We included 51 patients in the BrS group (7 females, 44 males, mean age 43 ± 11 years), 49 patients with localized ARVD/C and no ST-segment elevation in the right precordial leads (14 females, 35 males, mean age 39 ± 13 years), and 14 control patients (7 females, 7 males, mean age 38 ± 16 years). The main results regarding the BrS group population are summarized in Tables , . Sex ratio M/F was significantly higher in the BrS group compared to patients with localized ARVD/C without ST abnormalities and to control patients (respectively 6.3 vs. 2.5 and 1, p = 0.0001, Table ). This difference remained significant when comparing localized ARVD/C without ST abnormalities, either with a BS population pooling together BrS group I and BrS group II (i.e., BrS-ECG and no ARVD/C) or with the BrS group III (sex ratios M/F respectively of 2.5 vs. 5.8 and 9, p = 0.0001).
Results of investigations carried out in 41 patients with a BrS-ECG without angiographic arguments for ARVD/C (BrS groups I and II).
Results of investigations achieved in 10 patients belonging to BrS group III (BrS-ECG with angiographic ARVD/C).
Data from hemodynamic and angiographic quantitative study: patients with a BrS-ECG vs. localized ARVD/C without ST syndrome and vs. control patients.
Among BrS group, 19/51 patients (37%) presented with a spontaneous BrS type 1 ECG. The remaining 32 had a baseline BrS type 2 or 3 ECG, converted to type 1 under ajmaline infusion. Familial screening of BrS concerned only 5 patients of our series, whereas the remaining 46 were probands. Nineteen patients (37%) were symptomatic for aborted sudden death, agonal nocturnal respiration or syncope. Two patients presented with aborted SCD (documented nocturnal VF), 2 others with nocturnal seizures and syncope history, and 15 with at least one syncopal episode. Among patients without aborted sudden death, agonal nocturnal respiration or syncope, 2 patients presented palpitations and dizziness, 6 complained of lipothymia, and 5 others of palpitations. Remarkably, 12/34 patients (24%) had atypical chest pain, which was the cause of achieving an ECG in 10 patients. For the remaining 9 asymptomatic patients (18%), BrS-ECG diagnosis was fortuitous (systematic ECG). At the time of inclusion, 3 patients had an ICD because of type 1 ECG associated with history of aborted SCD, nocturnal agonal respiration or syncope. There was no statistical difference in terms of symptoms (syncope, SCD, seizures) between patients regarding the BrS-ECG type (1, 2, or 3) (p = 0.5). Moreover, no statistical significant difference was observed between BrS groups I, II, and III, in terms of symptoms (atypical chest pain, syncope or pre-syncope, seizures, SCD, p = 0.08).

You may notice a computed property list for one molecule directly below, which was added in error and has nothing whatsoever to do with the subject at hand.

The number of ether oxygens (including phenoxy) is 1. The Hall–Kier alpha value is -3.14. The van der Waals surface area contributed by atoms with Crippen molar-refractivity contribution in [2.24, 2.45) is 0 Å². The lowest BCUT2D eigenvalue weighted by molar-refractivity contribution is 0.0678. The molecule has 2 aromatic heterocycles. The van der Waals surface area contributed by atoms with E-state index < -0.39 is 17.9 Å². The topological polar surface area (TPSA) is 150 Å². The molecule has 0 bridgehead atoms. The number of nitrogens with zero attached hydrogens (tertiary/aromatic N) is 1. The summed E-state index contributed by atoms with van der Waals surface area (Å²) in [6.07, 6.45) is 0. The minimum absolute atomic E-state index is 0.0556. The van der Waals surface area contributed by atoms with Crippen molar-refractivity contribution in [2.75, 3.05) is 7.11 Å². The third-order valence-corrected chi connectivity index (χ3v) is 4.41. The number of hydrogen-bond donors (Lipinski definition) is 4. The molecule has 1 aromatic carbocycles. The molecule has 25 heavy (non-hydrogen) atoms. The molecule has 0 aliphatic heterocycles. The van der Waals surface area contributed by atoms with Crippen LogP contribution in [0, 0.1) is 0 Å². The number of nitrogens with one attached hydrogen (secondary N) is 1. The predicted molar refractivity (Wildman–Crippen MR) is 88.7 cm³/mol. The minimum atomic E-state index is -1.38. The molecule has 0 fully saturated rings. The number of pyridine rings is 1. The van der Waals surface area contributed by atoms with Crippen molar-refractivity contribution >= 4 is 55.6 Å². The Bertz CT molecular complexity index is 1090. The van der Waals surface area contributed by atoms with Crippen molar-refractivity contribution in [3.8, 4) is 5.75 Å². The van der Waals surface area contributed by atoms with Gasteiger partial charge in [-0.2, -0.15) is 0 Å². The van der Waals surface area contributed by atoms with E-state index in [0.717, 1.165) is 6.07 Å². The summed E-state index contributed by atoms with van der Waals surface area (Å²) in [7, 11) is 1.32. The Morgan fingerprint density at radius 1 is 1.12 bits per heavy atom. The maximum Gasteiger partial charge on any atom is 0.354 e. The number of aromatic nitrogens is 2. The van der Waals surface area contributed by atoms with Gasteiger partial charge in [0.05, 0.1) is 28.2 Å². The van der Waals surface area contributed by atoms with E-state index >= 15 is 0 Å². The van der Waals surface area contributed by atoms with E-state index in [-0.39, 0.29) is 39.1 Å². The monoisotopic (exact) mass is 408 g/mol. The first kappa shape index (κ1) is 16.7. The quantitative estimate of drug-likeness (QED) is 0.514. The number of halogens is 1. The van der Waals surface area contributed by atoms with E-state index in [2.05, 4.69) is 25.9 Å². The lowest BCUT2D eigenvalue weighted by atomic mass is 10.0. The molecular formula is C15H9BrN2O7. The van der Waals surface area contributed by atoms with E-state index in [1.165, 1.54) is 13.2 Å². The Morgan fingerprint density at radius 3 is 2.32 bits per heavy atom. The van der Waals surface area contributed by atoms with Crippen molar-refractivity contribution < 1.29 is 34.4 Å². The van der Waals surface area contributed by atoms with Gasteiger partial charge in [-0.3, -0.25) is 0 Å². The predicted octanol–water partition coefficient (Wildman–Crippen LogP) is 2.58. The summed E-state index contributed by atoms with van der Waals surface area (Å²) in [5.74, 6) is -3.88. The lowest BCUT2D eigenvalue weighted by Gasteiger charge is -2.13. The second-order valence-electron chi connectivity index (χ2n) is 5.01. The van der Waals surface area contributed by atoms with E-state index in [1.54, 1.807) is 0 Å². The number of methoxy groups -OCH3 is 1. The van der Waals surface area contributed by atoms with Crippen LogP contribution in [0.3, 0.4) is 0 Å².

Primary outcome (tables , )
Among BrS group, 34/51 patients (67%) fulfilled BrS HRS/EHRA 2005 criteria (Antzelevitch et al., 2005
), mainly because 19/51 (37%) were symptomatic with aborted sudden death, agonal nocturnal respiration or syncope, because of a positive ventricular stimulation in 14 patients (28%) or because of a familial history of SCD before the age of 45 years in 10 patients (20%). Among BrS group III, 8/10 patients (16% of all the BrS-ECGs) fulfilled international ESC/WHF 2000 ARVD/C criteria (McKenna et al., 1994
; Corrado et al., 2000
) and 5/10 (10% of all the BrS-ECGs) fulfilled BrS HRS/EHRA 2005 diagnostic criteria. An overlap was observed in 4 patients (8% of all the BrS-ECGs) who fulfilled both ARVD/C and BrS international criteria.
Non-invasive electrophysiology (BrS group)
Systematic ECG recording in one upper space above the usual right precordial leads (3rd intercostal space for V1H (V1 “high”) and V2H, 4th intercostal space for V3H) showed a BrS type 1 ECG in 63% of the cases (n = 26, Figure ) and allowed the diagnosis of BrS-ECG in 34% (n = 14, where a coved-type pattern was only visible in one of the classical leads V1, V2, V3, but also in one or more of the leads V1H, V2H, V3H). Reversible conduction slowing was observed in 24% of the cases (n = 10, mainly PR interval and QRS duration (>30%) prolongation). No further complication occurred.
Figure 3 Two typical BrS-ECGs (speed 25 mm/s; gain 1 mm/mV). Top: patient 33 with a baseline type 1 Brugada ECG (BrS group I). Bottom: patient 43 with a spontaneous type 1 Brugada ECG (left panel), becoming caricatural after ajmaline infusion (right panel, BrS (more ...)
Baseline ECG showed a prolonged PR interval (≥200 ms) in 7 patients (14%), a left anterior fascicular block (QRS axis beneath −30°) in 7 patients (14%) and a left posterior fascicular block in one patient (patient 28, BrS group II, with a PR interval of 200 ms). Remarkably, a left anterior fascicular block was present in 2 patients with ARVC/D (BrS group III) as compared to 5 patients (p = NS) without ARVD/C [BrS (I+II) groups]. A prolonged PR interval alone was present in 2 patients with ARVD/C (BrS group III) and in 4 patients without ARVD/C [BrS group (I+II), p = NS].
Holter-ECG or continuous monitoring showed premature ventricular contractions in 12/51 patients (24%), with a left bundle branch block pattern in 9, and associated with non-sustained RVOT tachycardia in one patient from BrS group III (n = 42).
SA-ECG was performed in 37/51 patients from BrS group (73%) at 40 and/or 25 Hz. When combining the results of SA-ECG at 40 and/or 25 Hz, late potentials were present in 27 patients out of 37 (73%). The presence of late potentials (at 40 and/or 25 Hz) was associated with a sensitivity of 100%, a specificity of 37%, a positive predictive value (PPV) of 37% and a negative predictive value (NPV) of 100% for angiographic ARVD/C diagnosis (BrS group III). Late potentials were significantly more frequent at 40 Hz and at 40 and/or 25 Hz in BrS group III compared to patients with a BrS-ECG and no ARVD/C [BrS groups (I+II), χ2 test, p = 0.04 and p = 0.02 respectively, p = 0.06 for 25 Hz alone].
Invasive electrophysiological study (BrS group)